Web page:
How often have you heard this joke? “Question: What are the three best reasons to become a professor? Answer: June, July, and August.”
Anyone inside the profession, however, experiences a very different world and many academics find themselves in a paradoxical situation inherent in the very nature of their work. From the outside, viewed by, say truck drivers or dentists or factory workers, their jobs look embarrassingly easy. Just 4-12 hours/week of actual time in class, no requirement beyond a few office hours to “clock-in” to a particular place, no direct oversight of the classroom (“my class is my castle”), and unheard-of-in-other-fields job security (believe me, they have heard of tenure and don’t realize how tenuous it is). Oh yes, and three months of vacation. Every year.
The famous English classicist Mary Beard, who writes a column in the Times Literary Supplement called “A Don’s Life,” has taken on the challenge of unmasking the myths and illustrating the real work of academic life, including those famous three months of “vacation.” In the essay, she compiled a list of what she is obligated to do in the summers. The list, she recognizes, might be a contribution to a “culture of competitive martyrdom” which results, she implies, when hard-working, passionate people feel unrecognized and unappreciated.
Beard teaches at the world-renowned University of Cambridge. Perhaps the woes of working 8-10 hours a day 6-7 days a week only afflict those at the top of the academic totem pole?
Further down the pecking order of higher education, in teaching universities where most professors reside, the pressures are not less; they are just different. We too have to prepare to teach new courses, or refresh old ones. We too have institutional and community service requirements, some of which are best done in the summer. We too have publishing, reading, and speaking commitments in our fields of special interest.
No professor I know lounges around a beach all summer drinking mint juleps.
In fact, many professors hardly know what a true vacation means – to vacate the usual routine, disconnect from distractions, and devote oneself to rest, reflection, or travel. How does it feel, one may ask enviously, to downshift from one’s usual mental activity and detach from goals except for the desire to be present to beauty, to nature, to self, and to loved ones?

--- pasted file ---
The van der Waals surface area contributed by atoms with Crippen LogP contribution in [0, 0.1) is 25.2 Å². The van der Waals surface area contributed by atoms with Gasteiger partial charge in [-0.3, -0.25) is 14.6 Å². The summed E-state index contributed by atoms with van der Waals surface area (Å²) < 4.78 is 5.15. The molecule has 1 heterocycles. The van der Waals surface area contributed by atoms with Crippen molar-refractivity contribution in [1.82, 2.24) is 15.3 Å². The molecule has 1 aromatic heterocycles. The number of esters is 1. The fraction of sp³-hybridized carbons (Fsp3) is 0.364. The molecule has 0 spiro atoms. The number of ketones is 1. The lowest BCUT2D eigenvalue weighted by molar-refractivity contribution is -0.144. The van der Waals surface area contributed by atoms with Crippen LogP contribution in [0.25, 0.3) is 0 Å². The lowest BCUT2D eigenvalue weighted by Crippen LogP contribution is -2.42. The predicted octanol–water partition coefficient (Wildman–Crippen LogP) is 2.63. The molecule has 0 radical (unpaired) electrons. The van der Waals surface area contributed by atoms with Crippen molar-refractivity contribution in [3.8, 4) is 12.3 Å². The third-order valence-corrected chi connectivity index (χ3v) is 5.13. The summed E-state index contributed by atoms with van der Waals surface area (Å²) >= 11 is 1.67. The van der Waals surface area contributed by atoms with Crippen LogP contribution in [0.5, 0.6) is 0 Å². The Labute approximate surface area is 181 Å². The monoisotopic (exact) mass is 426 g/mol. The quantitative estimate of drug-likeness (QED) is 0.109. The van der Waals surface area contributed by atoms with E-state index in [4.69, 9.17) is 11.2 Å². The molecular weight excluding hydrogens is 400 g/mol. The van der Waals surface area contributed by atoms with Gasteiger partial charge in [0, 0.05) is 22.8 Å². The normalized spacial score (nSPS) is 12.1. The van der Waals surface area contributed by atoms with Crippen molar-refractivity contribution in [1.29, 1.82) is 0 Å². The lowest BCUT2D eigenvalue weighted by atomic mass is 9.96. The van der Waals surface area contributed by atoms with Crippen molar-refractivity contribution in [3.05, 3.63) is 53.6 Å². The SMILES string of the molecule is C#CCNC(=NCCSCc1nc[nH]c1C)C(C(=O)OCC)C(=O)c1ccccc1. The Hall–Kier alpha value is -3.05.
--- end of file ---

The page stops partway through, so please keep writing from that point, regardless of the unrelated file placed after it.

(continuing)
Perhaps vacation and vocation sound so much alike because we can’t have one without the other. How do we get quiet enough to listen? We need to vacate the noise.
What is the best thing to listen for when we finally get away? The still small voice of our own calling, the thing that makes us who we are, the purpose with the staying power to last all our lives.
It’s not too late to take vacation! If you haven’t had an experience yet like the one above, you can design one for yourself before the first faculty meeting of the year. Can’t find a whole week? Then take a long weekend. Can’t travel anywhere? Then find a lovely place in your hometown or even in your own home. Go all the way “off-line” so that you can come back all the way on to those things most important to you.
And then what about the school year itself? Do you have to wait almost a year before you have another vacation? Here’s an idea to consider: remember the sabbath.
Every week can contain a vacation if you determine to make it so by conscious intent and by designing the rest of your week to support it. Choose one day. Saturday or Sunday are traditional religious Sabbaths. But you can make your own day, or at least part of the day, that fits your schedule best.
Last February at the NetVUE conference at Berry College in Rome, Georgia, I heard a beautiful meditation about the Sabbath from Chaplain Jonathan Huggins , a father of three young children who actually practices Sabbath with his family. He touched a nerve with everyone present and inspired us to think about the need for vacation in our vocation.
At the same time, I was reading a book called Soul Tending: Journey into the Heart of the Sabbath by my friend Anita Amstutz. One of the things I appreciate about her book is that it builds on the work of many scholars and writers, pulling insights from Walter Brueggemann, Richard Foster, Abraham Joshua Heschel, Wayne Muller, Barbara Brown Taylor, and Lauren Winner among others. It makes a good book to take on retreat either alone or with students.
Here is a challenge from Anita’s book I lay out for you, partly because I need to heed it myself:
Unplug. Yes, you heard that right. Unplug from your techno toys for twenty-four hours. Every week. . . Be with your own soul. Hang out with family and friends. Turn off the TV and be real with one another for a whole day. Play games. Take a long time making a meal together. Enjoy. Practice the art of conversation. Dance together. Spend time in the solace of the natural world. . . go into this timeless house of Sabbath, described by Rabbi Abraham Joshua Heshel as ‘a palace in time’ and tend your soul. You will savor life more deeply. I guarantee it.
Shirley Showalter is the former president of Goshen College. You can find her essay, “Called to Tell Our Stories: The Narrative Structure of Vocation” in Vocation Across the Academy: A New Vocabulary for Higher Education, ed. David S. Cunningham (New York: Oxford University Press, 2017). For more of Shirley’s musings, please visit her website at www.shirleyshowalter.com. For more posts by Shirley, click here. For a link to the NetVUE podcast episode featuring Shirley Showalter, click here.